I learned many months later that my family was very worried about us going, and here I was taking my young daughter alone, two females, on a backpacking trip through the Middle East. A Muslim country, where all you hear on the news lately is stuff about the Taliban, Osama Bin Laden, and abductions of tourists.
What I didn’t tell my family is that I had earlier read about the suicide bombs that had happened in downtown Cairo or that several years earlier, over 62 Egyptians and tourists were butchered by machetes at Luxor.
So, when I think about it, I can’t blame them for being worried. At the time, I was too caught up to think about what others may be feeling, but as I look back now, I can honestly understand their concerns. In fact, as I write about my experience, I sometimes marvel that I actually did this. It was a leap of faith, and unless a person is actively involved in researching and being reassured by experienced backpackers, the trip can appear to be very dangerous to our loved ones. I wouldn’t even advise this trip unless a person did their homework first.
I will say that there were pivotal events that happened before our trip that reaffirmed, or I should say, made me determined that I wouldn’t allow fear to change my mind. The first incident happened when my daughter and I were scheduled to go on a field trip to tour helicopters at Ft. Hood. Right before our field trip, a gunman shot and killed 13 people on base. As we sadly watched the news develop on TV, I pondered over what had just happened. What if my daughter and I had been there at the wrong time? Of all places, you would think that we’d be safest on a military base. Never would we have been issued a word of caution from well-meaning family and friends before driving to Ft. Hood.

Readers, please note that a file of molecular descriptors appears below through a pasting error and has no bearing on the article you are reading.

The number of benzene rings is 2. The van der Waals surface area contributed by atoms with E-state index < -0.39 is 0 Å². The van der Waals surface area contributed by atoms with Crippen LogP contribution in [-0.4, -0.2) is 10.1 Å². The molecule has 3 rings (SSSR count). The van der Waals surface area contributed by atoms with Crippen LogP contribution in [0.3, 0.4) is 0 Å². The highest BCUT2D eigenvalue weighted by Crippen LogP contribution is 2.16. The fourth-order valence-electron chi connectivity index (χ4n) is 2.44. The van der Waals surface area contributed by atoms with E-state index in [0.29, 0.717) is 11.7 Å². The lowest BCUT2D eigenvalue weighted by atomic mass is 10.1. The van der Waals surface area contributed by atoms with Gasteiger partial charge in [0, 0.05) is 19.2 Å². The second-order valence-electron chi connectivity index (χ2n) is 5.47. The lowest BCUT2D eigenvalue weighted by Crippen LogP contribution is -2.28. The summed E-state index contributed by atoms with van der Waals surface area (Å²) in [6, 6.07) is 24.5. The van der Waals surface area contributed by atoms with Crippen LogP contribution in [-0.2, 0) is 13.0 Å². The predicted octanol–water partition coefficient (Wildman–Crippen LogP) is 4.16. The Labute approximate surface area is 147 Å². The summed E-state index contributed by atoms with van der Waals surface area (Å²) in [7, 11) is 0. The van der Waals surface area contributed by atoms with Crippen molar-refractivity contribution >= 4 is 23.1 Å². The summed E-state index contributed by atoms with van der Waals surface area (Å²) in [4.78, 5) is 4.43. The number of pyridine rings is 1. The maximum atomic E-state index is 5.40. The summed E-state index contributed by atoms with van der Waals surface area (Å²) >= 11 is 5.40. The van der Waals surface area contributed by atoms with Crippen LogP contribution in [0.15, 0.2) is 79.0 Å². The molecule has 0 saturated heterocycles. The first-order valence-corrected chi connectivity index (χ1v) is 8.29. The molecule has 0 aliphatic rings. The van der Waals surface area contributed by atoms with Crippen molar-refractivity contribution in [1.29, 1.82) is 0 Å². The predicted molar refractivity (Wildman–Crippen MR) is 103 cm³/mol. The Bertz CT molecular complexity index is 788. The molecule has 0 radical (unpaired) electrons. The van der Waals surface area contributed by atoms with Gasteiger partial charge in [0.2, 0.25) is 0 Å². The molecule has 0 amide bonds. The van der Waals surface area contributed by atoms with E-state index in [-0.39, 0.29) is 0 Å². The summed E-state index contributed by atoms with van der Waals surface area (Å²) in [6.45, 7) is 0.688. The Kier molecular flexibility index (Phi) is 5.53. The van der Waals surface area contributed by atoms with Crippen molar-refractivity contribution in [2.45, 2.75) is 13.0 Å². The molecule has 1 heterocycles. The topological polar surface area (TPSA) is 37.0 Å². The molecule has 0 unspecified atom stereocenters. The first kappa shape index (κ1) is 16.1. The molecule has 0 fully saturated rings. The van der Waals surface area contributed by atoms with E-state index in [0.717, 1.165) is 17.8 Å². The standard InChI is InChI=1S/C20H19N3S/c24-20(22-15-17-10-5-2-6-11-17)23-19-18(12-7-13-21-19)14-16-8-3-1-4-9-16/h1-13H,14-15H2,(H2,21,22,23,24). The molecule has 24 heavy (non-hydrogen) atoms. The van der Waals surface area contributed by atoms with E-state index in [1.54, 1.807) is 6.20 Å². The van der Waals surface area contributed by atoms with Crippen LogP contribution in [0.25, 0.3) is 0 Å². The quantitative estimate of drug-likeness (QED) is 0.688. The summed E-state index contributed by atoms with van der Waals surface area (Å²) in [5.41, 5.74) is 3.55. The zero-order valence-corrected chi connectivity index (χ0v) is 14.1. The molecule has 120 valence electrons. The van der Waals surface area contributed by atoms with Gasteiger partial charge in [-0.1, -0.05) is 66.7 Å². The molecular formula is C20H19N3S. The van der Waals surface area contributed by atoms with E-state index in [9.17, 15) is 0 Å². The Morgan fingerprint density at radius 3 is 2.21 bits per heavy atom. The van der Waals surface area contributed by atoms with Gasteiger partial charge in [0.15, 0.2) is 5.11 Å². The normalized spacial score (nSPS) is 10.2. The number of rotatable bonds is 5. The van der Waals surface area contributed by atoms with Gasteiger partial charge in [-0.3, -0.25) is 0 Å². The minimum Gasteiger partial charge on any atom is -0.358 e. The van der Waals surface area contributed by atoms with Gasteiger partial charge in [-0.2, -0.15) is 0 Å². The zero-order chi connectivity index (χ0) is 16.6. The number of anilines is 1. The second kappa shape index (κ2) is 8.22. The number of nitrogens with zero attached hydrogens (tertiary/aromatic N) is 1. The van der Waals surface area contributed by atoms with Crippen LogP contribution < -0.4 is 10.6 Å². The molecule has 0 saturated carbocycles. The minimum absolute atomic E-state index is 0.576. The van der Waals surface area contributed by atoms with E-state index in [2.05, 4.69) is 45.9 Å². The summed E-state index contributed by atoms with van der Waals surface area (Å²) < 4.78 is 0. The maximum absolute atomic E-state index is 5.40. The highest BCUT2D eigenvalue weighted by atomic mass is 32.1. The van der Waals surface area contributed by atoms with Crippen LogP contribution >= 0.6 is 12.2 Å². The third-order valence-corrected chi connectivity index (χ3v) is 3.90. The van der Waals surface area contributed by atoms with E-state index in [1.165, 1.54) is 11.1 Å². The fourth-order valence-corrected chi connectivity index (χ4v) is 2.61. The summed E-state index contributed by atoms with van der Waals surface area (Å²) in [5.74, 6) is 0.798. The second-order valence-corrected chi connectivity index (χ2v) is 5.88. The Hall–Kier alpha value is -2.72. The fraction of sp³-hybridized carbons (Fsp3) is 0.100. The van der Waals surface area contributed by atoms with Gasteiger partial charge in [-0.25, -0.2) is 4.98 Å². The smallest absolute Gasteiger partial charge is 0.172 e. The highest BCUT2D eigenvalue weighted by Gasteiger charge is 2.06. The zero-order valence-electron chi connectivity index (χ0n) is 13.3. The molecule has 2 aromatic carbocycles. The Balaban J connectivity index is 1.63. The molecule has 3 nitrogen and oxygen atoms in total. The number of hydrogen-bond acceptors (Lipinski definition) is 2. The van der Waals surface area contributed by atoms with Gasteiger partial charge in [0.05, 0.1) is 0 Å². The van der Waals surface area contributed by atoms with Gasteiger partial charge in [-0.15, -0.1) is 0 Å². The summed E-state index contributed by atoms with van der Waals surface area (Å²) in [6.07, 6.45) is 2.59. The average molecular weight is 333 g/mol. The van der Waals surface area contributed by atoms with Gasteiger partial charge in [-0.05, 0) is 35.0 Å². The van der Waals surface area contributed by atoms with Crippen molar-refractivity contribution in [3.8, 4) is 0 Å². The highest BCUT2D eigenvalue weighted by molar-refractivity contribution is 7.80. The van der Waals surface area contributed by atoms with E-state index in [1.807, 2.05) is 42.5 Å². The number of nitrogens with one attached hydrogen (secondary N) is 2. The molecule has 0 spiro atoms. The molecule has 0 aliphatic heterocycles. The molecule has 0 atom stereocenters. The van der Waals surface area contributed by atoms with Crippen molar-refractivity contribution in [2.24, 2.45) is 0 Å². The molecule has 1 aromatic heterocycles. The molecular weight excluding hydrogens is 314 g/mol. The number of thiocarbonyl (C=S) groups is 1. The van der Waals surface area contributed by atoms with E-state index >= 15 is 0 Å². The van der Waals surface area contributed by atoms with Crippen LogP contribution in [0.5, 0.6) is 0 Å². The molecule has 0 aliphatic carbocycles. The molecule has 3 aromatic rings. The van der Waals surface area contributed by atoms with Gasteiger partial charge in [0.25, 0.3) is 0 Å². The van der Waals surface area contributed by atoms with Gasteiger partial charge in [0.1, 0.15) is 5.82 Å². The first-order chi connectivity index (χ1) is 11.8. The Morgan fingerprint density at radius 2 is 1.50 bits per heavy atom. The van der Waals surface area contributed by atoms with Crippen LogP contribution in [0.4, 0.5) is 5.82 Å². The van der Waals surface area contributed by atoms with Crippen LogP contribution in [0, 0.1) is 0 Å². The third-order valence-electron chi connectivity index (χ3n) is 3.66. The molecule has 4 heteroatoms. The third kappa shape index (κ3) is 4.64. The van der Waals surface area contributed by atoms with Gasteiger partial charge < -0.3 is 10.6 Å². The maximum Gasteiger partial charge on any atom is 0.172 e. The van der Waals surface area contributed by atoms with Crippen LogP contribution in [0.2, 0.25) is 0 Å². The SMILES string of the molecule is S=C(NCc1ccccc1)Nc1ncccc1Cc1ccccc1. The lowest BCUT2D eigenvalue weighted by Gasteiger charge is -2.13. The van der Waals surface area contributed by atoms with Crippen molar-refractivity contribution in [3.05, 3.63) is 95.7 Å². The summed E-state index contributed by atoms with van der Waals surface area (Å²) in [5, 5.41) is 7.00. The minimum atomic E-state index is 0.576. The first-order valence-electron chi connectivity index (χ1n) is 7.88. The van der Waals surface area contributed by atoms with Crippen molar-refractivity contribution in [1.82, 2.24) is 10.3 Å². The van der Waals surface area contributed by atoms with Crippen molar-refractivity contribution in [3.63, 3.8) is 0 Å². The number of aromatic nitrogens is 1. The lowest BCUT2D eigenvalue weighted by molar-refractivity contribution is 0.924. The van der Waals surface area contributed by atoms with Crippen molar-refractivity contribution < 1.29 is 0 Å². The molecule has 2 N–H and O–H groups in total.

The other event that made me think about our safety, versus taking chances in life, was that devastating report about the young girl in our neighborhood being hit by a car. Each day that my daughter and I would do our daily walk, we’d pass by the spot where she had died. Someone had placed her photo on a pole beside the sidewalk, and it was surrounded by flowers, stuffed animals, and personal letters. My heart broke as we’d walked by, and I’d think about her parents. I also knew deep in my heart that this type of tragedy could have happened to my own daughter, whether we were in our neighborhood walking or traveling abroad.
That incident also reminded me about a book I had read, about a woman who had bicycled around the world with her husband. She was writing a book about their amazing experiences, but she never finished. As soon as they arrived home, she was hit and killed by a car. Her husband finished writing her book, Miles from Nowhere. Many times I wondered how many people told them they were crazy for riding their bikes through all those countries, and the potential danger they faced. But never did anyone caution them about the dangers that can happen on their own street at home.
The trip started to become more real for me when my daughter and I stood in line at the post office applying for our passports.
I’ll never forget the morning I logged onto my computer. My heart was racing and I was online looking up plane tickets. It wasn’t quite six in the morning yet and I was about to buy the deal of the century. For a mere $640 apiece, I was going to get two round trip tickets on Continental airlines from Houston to Cairo. I clicked SEND, and the tickets were purchased through Orbitz.com. A few moments later, I stood at my daughter’s beside.
“Pam, I just bought our plane tickets. We’re going to Egypt!”
My husband, who was already up and drinking his coffee congratulated us.
I had called his bluff.
It was no longer a pipe dream and I was excited, and scared.